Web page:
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Blessed Is the Match: The Life and Death of Hannah Senesh

2008
Distributed by Women Make Movies, 462 Broadway, New York, NY 10013; 212-925-0606
Produced by Katahdin Productions; Lisa Thomas & Roberta Grossman
Directed by Roberta Grossman
DVD, color, 86 min.
Sr. High - General Adult
Jewish Studies, Holocaust Studies, World War II


Reviewed by Sheila Intner, Professor Emerita, Graduate School of Library & Information Science, Simmons College GSLIS at Mt. Holyoke, South Hadley, MA

Highly Recommended  Highly Recommended   
 
Date Entered: 10/27/2011

Hannah Senesh is a modern Jewish heroine. This compelling biography, well documented with photographs, film clips, and interviews of people who knew her, portrays a determined young woman who chose to give up the relative safety of living in a kibbutz in Palestine in 1944 to fight against the Nazis’ relentless destruction of Jews in her Hungarian homeland.

A great deal of fine professional effort went into the making of this documentary. Although some scenes clearly are reenactments, they are based on the testimony of the actual participants, including Catherine Senesh, Hannah’s mother. Archival film clips of World War II bombings, Hitler’s speeches, and similar activities provide dramatic context for the story. Photographs of Hannah and her family as a child in Budapest, as a youth in Palestine, and, later, as a soldier in the Haganah, add to the visual record.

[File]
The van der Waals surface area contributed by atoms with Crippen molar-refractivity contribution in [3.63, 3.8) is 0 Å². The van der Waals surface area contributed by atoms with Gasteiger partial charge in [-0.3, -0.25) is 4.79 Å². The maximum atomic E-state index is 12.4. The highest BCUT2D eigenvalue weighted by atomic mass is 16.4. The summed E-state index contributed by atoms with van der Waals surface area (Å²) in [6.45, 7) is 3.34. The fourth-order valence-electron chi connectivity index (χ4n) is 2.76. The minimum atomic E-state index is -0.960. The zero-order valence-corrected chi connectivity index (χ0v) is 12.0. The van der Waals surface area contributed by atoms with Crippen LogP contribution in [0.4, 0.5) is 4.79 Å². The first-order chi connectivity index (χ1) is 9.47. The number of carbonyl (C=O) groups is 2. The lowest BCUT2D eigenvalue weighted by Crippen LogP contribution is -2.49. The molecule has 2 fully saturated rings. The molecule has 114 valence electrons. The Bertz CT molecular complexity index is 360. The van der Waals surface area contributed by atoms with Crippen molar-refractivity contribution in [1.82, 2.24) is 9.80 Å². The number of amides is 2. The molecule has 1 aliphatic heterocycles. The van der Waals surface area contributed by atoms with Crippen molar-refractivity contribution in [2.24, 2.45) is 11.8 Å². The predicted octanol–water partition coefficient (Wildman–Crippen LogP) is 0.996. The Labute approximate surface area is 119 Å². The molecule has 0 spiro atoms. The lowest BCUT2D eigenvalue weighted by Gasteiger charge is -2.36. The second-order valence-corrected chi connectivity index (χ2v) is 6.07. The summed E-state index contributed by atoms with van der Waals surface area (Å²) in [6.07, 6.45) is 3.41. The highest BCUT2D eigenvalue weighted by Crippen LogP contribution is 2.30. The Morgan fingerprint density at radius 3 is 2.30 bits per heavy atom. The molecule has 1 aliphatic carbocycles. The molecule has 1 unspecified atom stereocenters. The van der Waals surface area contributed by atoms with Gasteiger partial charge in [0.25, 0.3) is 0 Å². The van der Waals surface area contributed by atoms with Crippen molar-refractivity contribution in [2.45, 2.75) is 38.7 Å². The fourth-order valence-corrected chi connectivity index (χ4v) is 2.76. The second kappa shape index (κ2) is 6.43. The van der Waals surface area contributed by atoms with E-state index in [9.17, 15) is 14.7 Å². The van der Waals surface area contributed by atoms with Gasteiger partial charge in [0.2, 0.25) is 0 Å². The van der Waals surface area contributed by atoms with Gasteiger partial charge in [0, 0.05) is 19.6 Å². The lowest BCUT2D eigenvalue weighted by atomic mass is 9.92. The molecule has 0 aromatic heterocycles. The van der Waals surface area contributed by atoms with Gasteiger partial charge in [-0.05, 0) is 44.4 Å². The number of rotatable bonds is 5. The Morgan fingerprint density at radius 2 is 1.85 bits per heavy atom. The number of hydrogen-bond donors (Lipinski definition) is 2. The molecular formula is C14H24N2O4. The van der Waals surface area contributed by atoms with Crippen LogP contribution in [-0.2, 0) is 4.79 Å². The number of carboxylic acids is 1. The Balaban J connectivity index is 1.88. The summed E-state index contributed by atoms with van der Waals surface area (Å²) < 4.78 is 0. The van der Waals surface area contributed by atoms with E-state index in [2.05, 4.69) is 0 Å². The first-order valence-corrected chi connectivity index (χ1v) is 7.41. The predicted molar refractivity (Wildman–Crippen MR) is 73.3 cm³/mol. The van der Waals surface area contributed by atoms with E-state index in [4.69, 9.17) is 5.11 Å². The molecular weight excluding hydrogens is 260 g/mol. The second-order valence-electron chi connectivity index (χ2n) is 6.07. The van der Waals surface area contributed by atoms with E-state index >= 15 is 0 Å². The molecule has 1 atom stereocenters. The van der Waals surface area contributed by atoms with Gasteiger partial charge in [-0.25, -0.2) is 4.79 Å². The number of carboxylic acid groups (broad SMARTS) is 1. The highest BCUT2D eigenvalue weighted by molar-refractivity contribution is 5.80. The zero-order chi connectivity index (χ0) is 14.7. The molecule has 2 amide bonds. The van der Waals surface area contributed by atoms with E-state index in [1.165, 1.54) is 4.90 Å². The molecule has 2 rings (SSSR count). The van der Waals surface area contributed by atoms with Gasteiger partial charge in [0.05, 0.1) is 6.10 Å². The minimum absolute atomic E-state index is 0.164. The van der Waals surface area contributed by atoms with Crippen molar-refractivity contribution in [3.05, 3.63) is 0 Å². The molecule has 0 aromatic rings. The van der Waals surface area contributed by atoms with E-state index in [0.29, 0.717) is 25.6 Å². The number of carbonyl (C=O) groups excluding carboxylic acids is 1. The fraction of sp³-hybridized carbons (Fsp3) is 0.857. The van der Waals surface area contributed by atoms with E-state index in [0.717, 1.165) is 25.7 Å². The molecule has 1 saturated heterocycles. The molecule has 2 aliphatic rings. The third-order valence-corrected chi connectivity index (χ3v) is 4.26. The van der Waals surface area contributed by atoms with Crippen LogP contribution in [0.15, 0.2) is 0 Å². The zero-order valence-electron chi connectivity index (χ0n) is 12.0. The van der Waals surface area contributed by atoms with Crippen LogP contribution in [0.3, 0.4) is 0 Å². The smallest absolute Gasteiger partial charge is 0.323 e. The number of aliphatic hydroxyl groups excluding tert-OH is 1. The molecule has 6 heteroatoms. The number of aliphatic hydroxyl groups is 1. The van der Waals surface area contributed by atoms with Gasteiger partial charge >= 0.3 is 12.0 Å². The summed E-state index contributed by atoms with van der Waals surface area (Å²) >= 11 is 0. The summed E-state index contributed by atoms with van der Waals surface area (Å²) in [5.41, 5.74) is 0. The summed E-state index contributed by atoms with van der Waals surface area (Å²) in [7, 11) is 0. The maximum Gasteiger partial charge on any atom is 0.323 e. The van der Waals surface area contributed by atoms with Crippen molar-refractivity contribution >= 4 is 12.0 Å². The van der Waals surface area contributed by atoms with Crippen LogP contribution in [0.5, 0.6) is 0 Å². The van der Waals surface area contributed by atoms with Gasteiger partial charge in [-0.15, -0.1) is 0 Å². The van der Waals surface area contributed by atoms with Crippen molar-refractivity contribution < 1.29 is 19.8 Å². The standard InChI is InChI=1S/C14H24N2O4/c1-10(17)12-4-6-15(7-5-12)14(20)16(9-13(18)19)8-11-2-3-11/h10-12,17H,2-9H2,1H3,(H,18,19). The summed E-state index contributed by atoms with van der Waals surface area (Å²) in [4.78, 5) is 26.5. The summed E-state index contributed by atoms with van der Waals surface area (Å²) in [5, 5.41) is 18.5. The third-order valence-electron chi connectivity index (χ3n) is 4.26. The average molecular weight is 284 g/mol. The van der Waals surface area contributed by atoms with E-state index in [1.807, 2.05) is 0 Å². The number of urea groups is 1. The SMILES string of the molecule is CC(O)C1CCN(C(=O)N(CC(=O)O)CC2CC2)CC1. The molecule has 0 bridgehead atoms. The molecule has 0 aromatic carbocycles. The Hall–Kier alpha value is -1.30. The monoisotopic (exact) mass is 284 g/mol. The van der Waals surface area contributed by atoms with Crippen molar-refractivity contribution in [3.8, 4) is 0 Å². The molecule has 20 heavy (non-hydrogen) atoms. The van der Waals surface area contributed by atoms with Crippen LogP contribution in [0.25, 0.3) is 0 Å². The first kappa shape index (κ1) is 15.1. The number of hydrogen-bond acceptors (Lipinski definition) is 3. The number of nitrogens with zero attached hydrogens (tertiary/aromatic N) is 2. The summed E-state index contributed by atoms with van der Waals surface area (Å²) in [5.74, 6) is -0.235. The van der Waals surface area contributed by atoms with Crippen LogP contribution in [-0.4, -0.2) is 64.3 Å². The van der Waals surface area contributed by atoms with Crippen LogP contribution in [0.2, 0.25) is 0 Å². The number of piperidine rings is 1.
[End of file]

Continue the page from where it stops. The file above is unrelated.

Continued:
Among the interviewees are Hannah’s prison cellmates and members of the volunteer Haganah paratroop squad that she joined. Hannah did so hoping to find her mother, the last of her family in Budapest. The squad’s fatal mission was to parachute behind enemy lines to provide information for the British military, and to try to rescue Jews. Budapest’s Jews were among the last such community in Europe, protected for much of the war by a government trying to remain neutral. When the Nazis finally occupied Hungary, Jews were hurried off to the death camps even though everyone knew the Axis cause was lost.

Hannah operated with local partisans before being captured by the Nazis. At the end of the film, the elder Ms. Senesh, also imprisoned for a time, is shown in the prison office, pleading for a pass to visit her daughter. The Nazi officer for whom she waits is in the process of abandoning the nearly empty prison ahead of the advancing Russians, but executing Hannah was one of his final acts.

After the war, Hannah’s remains were eventually returned to Israel, where she was honored throughout that tiny nation, and then, reburied among her Haganah colleagues.

Narrated by Joan Allen, the documentary features commentaries by noted British historian Martin Gilbert and other Holocaust scholars. Interviews with Ms. Senesh’s mother, brother, and prison cellmates who survived World War II build the picture of a strong and courageous young woman, yet one who longed to discover love and who wrote sensitive poetry until her death.

Highly recommended